The pain associated with Sever's can often be linked to periods of accelerated growth ("growth spurts"), and therefore pain is often felt intermittently over the years and during the period of the development of the Calcaneus bone.

Other contributing factors are hard surfaces (this can include very firm grass areas), poor footwear, tight calves, and inadequate lower limb biomechanics (mainly overpronation - a foot that rolls inwards too much). Treatment for Sever's is more a case of managing the pain rather than "healing" it as such. This is because it is a natural growing pain disorder which inevitably has to run its course. The symptoms of Sever's therefore, can last anywhere from days to several years (although usually intermittent over that period). The pain and symptoms of Sever's, however (even if debilitating), can be effectively managed and reduced dramatically.

Heal My Heel's treatment options for Sever's Disease ALWAYS come under one of our three essential tenents for treatment:

  1. Attempting to reduce the weight bearing tension on the Achilles Tendon as much as possible (both longitudinal and torsional - twisting)
  2. Attempting to reduce the pain / inflammation as much as possible
  3. Attempting to educate the sufferer (and his / her parents) as much as possible about Severs and how to best manage its symptoms

A combination of all three will give the best chance of reducing the pain and inflammation as much as possible, while still allowing the sufferer to participate in sporting activities.

At Heal My Heel we do just that!

How we do this
the heel takes a pounding

Other heel pain pathologies

The heel area is a complex system of bones, joints, ligaments, muscles, tendons and nerves, bearing the full impact and weight of the body

Back of the heel

Retrocalcaneal Bursitis/Subcutaneous Calcaneal Bursitis:

Bursas are fluid filled cushioned sacs found all over the body where tendons insert into bone. They aid in a smoother gliding mechanism for the tendon and can become irritated by trauma or overuse. This causes inflammation and pain and is known as Bursitis. On the heel they are often associated with Insertional Achilles Tendinitis/Tendinopathy.

Retrocalcaneal Calcaneal Spur (Haglund's Deformity):

A bone spur that forms over time on the back of the heel bone (as seen on X-Ray) and often occurring concurrently with Subcutaneous Calcaneal Bursitis and Insertional Tendinitis/Tendinopathy (forming the triad of symptoms known as Haglund's Deformity). The spur itself doesn't generally cause the pain.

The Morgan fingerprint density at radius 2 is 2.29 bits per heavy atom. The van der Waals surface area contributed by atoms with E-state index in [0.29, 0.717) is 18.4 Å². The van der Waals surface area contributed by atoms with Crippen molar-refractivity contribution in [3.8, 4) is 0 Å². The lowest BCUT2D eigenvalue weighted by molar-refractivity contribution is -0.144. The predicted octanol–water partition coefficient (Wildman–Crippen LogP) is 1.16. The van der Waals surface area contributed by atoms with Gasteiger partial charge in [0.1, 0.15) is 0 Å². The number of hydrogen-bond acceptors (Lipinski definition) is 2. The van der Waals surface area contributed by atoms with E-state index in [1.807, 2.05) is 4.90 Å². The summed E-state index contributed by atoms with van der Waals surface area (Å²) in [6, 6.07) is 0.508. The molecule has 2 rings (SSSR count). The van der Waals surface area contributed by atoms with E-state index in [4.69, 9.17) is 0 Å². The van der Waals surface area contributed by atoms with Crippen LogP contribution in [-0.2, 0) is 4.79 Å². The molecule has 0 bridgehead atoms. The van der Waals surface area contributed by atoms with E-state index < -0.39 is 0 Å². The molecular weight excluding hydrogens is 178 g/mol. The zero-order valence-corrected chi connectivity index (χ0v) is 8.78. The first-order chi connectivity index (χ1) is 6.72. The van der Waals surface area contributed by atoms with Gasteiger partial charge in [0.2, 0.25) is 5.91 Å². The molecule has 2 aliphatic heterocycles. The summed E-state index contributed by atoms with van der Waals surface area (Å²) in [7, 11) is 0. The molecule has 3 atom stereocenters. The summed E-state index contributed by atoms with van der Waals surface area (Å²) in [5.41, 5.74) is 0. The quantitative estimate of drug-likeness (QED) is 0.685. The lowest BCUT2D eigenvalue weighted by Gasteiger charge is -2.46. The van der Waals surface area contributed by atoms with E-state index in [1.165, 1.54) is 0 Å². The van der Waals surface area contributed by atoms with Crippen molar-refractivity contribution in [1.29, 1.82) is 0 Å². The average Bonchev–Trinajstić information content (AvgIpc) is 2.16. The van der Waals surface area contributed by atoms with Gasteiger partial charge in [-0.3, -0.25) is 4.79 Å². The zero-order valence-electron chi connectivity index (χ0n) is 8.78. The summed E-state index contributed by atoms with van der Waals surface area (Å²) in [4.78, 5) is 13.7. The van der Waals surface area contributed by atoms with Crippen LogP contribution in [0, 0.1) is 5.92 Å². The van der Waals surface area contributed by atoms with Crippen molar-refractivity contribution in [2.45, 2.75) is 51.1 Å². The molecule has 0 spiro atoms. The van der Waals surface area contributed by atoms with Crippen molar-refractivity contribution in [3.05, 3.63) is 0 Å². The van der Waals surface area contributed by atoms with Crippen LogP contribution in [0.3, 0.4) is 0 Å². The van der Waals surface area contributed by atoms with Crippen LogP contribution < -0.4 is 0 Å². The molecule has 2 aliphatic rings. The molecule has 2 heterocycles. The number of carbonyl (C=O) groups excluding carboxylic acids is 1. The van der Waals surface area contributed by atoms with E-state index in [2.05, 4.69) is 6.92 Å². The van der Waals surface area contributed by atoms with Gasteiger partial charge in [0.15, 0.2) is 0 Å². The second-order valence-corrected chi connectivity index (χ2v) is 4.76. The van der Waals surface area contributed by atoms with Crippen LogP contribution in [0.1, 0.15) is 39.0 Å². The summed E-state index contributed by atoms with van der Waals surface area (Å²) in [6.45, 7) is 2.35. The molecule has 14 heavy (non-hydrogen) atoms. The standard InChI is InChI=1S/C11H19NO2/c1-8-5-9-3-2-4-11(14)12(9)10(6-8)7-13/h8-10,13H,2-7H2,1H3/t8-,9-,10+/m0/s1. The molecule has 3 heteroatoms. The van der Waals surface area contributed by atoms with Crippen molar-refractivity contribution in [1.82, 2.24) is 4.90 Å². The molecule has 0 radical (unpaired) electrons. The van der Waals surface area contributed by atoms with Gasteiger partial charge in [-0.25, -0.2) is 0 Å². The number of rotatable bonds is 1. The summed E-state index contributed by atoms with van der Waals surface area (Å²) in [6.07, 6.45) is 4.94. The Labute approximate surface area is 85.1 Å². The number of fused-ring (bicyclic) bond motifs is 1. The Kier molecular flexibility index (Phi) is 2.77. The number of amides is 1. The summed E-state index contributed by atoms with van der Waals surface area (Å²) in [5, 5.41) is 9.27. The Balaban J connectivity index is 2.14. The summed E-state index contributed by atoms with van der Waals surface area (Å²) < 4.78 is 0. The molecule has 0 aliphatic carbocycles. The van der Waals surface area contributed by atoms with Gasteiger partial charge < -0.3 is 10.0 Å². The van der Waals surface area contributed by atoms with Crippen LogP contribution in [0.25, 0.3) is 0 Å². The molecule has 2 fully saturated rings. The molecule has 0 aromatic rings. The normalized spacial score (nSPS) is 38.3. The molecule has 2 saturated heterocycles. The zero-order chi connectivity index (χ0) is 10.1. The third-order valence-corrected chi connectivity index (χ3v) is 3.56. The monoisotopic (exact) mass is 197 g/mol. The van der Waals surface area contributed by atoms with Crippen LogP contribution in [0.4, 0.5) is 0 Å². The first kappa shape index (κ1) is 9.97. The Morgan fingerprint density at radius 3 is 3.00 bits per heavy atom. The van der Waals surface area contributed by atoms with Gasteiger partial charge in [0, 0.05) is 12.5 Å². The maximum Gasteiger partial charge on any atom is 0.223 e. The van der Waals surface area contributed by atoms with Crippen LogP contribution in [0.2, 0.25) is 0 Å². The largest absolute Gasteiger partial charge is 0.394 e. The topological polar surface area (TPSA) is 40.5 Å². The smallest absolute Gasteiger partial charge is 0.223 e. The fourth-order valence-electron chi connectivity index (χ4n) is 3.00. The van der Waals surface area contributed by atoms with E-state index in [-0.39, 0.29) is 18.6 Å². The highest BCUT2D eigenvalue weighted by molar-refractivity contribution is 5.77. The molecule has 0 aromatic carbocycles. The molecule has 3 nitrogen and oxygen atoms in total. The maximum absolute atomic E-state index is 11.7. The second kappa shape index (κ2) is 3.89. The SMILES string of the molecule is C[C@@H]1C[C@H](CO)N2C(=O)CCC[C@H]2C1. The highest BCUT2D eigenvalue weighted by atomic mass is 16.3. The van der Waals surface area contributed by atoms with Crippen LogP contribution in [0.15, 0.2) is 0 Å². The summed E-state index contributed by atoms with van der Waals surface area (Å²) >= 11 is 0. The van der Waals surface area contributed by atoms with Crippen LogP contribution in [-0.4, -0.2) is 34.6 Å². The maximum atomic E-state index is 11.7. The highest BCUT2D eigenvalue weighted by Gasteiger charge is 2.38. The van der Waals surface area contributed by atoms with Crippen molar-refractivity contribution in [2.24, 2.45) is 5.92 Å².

bottom of the heel

Calcaneal Fracture:

Caused through sudden trauma to the bone or a stress fracture due to overuse (mainly in runners). Often causes extreme pain, swelling and heat.

Calcaneal Odema:

Sometimes associated with Planar Fasciitis and caused by micro-fractures at the insertion of the Plantar Fascia to the Calcaneous causing swelling of the marrow inside the bone. Can often cause extreme pain, swelling and heat.

Baxter's Nerve Entrapment:

Entrapment of the first branch of the Lateral Plantar Nerve causing pain on the inside of the bottom of the heel. Often occurs concurrently with longer standing cases of Plantar Fasciitis.

Bruising or atrophy of the Fat Pad:

Trauma to the heel or loss of the normal cushioning provided by the Plantar Fat Pad can lead to bruising which can even extend to the bone and the bone lining. Atrophy is often linked to the ageing process and the type of bruising caused by repetitive trauma is often seen in runners.

Plantar Calcaneal Spur:

Not generally a cause of pain, but once upon a time it was thought to cause the pain that we now know as Plantar Fasciitis. Evident through X-Ray in about 30% of the population.

sides of the heel

Tursel Tunnel Syndrome:

Entrapment of the Tibial Nerve often causing pain, tingling and/or burning just behind and below the inside ankle.

Posterior Tibial Tendon Disorders:

Pain from stress to this tendon is usually felt just below the inside ankle, and possibly up higher also.

Peroneal Tendon Disorders:

Pain from stress to these tendons can be felt just below the outside ankle, and can extend further along the outside edge of the foot.

Treatment options
step onto the road to recovery